Julian Assange, WikiLeaks founder, pleads guilty after striking deal with US

WikiLeaks founder Julian Assange has pleaded guilty to a single felony charge, securing his freedom and concluding a drawn-out legal saga that raised divisive questions about press freedom and national security.

Assange was charged after publishing U.S. military secrets and entered a deal with the Justice Department Wednesday morning. 

He arrived at court in Saipan, the capital of the Northern Mariana Islands, a U.S. commonwealth in the Pacific, and entered the building without answering any questions. 

Addressing the court, Assange said that he believed the Espionage Act under which he was charged contradicted First Amendment rights but that he accepted that encouraging sources to provide classified information for publication can be unlawful.

He answered basic questions from U.S. District Judge Ramona Manglona, an appointee of former President Barack Obama, and appeared to listen intently as terms of the deal were discussed. As a condition of his plea, he will be required to destroy information that was provided to WikiLeaks.

Though the deal with prosecutors required him to admit guilt to a single felony count, it would also permit him to return to his native Australia without spending any time in an American prison. He had been jailed in the United Kingdom for the last five years, fighting extradition to the United States on an Espionage Act indictment that could have carried a lengthy prison sentence in the event of a conviction.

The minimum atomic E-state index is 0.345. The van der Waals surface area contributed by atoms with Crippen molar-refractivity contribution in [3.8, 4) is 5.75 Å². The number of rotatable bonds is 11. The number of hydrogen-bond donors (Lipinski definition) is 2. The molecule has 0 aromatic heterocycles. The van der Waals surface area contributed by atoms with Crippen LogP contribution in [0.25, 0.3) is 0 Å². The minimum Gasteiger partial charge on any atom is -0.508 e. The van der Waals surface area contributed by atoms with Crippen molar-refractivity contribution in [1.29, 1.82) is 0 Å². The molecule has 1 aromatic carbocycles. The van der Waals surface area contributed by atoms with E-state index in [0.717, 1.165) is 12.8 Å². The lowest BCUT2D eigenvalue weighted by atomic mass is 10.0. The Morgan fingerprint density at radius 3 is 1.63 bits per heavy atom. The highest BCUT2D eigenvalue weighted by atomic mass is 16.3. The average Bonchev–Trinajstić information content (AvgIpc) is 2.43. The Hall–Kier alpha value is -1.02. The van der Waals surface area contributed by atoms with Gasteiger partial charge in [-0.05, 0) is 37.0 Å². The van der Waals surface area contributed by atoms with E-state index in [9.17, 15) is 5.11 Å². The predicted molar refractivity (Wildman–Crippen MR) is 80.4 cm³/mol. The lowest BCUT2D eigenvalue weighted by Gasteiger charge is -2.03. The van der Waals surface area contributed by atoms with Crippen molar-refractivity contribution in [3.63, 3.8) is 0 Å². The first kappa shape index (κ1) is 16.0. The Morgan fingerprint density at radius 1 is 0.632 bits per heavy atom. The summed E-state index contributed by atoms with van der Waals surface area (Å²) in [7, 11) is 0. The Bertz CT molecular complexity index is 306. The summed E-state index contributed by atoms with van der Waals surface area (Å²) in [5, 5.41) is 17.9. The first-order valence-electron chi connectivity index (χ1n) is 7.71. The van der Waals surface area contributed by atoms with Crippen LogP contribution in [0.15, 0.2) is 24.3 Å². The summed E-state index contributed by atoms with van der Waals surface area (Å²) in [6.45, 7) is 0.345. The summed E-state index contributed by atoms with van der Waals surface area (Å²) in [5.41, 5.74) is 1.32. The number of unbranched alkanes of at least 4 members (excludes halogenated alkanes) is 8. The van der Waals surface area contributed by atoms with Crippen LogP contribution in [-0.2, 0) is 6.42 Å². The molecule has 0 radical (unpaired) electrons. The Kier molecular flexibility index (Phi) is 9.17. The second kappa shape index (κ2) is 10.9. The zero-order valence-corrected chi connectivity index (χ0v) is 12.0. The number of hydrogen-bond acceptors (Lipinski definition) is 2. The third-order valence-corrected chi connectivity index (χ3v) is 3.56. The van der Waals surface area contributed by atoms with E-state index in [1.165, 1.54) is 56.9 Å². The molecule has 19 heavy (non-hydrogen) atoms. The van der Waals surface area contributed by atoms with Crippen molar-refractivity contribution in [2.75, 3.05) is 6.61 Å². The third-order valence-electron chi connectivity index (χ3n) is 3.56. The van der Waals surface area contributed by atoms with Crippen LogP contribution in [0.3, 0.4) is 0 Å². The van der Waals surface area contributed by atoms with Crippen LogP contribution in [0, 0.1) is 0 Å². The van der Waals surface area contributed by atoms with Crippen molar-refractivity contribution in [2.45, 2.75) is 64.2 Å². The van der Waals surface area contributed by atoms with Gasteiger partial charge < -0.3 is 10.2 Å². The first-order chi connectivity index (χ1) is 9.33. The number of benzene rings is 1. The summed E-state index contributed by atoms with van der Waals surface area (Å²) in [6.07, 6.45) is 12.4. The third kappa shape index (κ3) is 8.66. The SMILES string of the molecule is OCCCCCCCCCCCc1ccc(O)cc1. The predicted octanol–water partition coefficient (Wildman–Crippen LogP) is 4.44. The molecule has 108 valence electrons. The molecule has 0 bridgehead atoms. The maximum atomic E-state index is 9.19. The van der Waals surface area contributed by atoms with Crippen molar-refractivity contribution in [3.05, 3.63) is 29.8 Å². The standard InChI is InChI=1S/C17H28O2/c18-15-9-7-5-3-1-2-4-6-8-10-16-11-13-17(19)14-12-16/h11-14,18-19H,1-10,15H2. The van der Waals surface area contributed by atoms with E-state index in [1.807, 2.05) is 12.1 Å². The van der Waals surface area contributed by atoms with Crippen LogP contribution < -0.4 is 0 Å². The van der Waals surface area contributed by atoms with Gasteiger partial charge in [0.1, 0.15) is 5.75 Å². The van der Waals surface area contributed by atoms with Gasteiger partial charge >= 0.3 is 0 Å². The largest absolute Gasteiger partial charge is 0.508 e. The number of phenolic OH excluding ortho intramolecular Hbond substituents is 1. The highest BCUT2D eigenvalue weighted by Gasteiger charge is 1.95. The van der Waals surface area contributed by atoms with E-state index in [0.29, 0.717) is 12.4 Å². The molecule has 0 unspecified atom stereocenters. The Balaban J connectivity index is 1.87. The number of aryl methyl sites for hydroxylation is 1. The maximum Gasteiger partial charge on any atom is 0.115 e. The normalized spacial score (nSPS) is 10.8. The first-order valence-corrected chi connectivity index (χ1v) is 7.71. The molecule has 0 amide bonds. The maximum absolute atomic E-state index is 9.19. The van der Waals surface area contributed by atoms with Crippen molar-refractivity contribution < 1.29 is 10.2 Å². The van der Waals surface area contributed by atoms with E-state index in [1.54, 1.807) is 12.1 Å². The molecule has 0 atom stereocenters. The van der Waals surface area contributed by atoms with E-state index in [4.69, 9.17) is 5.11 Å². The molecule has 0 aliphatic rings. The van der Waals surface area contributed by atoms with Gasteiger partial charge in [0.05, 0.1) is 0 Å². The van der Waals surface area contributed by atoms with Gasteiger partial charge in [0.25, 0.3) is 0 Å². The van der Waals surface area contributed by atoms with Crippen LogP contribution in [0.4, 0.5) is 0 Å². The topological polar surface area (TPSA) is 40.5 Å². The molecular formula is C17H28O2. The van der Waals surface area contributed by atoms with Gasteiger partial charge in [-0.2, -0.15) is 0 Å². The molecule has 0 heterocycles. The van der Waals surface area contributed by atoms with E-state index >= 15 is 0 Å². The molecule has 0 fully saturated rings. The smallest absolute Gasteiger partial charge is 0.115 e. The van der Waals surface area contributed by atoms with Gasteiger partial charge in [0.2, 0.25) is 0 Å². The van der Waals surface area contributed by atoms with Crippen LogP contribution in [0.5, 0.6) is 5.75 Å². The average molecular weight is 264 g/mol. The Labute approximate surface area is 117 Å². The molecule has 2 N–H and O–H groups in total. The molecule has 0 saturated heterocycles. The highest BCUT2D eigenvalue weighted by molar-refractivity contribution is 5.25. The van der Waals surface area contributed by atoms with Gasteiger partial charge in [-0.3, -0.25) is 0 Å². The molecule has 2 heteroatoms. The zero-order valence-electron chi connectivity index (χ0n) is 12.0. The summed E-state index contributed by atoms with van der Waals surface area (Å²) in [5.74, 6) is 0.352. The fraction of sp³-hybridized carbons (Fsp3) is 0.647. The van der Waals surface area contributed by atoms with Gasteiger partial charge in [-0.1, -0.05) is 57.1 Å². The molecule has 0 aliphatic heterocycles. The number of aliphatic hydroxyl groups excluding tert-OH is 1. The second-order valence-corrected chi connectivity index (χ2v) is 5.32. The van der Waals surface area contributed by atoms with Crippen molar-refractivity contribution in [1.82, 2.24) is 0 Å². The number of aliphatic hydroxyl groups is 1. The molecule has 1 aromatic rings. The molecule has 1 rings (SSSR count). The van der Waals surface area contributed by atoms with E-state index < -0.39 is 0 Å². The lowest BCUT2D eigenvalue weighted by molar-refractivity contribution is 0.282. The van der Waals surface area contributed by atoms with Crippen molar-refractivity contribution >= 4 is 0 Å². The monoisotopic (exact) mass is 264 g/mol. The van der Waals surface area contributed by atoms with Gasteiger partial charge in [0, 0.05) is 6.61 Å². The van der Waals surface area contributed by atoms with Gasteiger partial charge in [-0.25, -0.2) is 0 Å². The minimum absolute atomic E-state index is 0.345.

FILE - WikiLeaks founder Julian Assange arrives at the US Federal Courthouse in the Commonwealth of the Northern Mariana Islands in Saipan, Northern Mariana Islands, on June 26, 2024, ahead of his court hearing.  (YUICHI YAMAZAKI/AFP via Getty Images)

The abrupt conclusion enables both sides to claim a degree of victory, with the Justice Department able to resolve without trial a case that raised thorny legal issues and that might never have reached a jury at all given the plodding pace of the extradition process. Meanwhile, Assange’s wife, Stella, told the BBC that she was "elated" at the news as her husband flew on a chartered jet to Saipan en route to walking free.

Assange on Monday left the London prison, where he has spent the last five years, after being granted bail during a secret hearing last week. He boarded a plane that landed hours later in Bangkok to refuel before taking off again toward Saipan. A video posted by WikiLeaks on X, showed Assange staring intently out the window at the blue sky as the plane headed toward the island.

"Imagine. From over 5 years in a small cell in a maximum security prison. Nearly 14 years detained in the U.K. To this," WikiLeaks wrote.

The Associated Press contributed to this report. This story was reported from Los Angeles.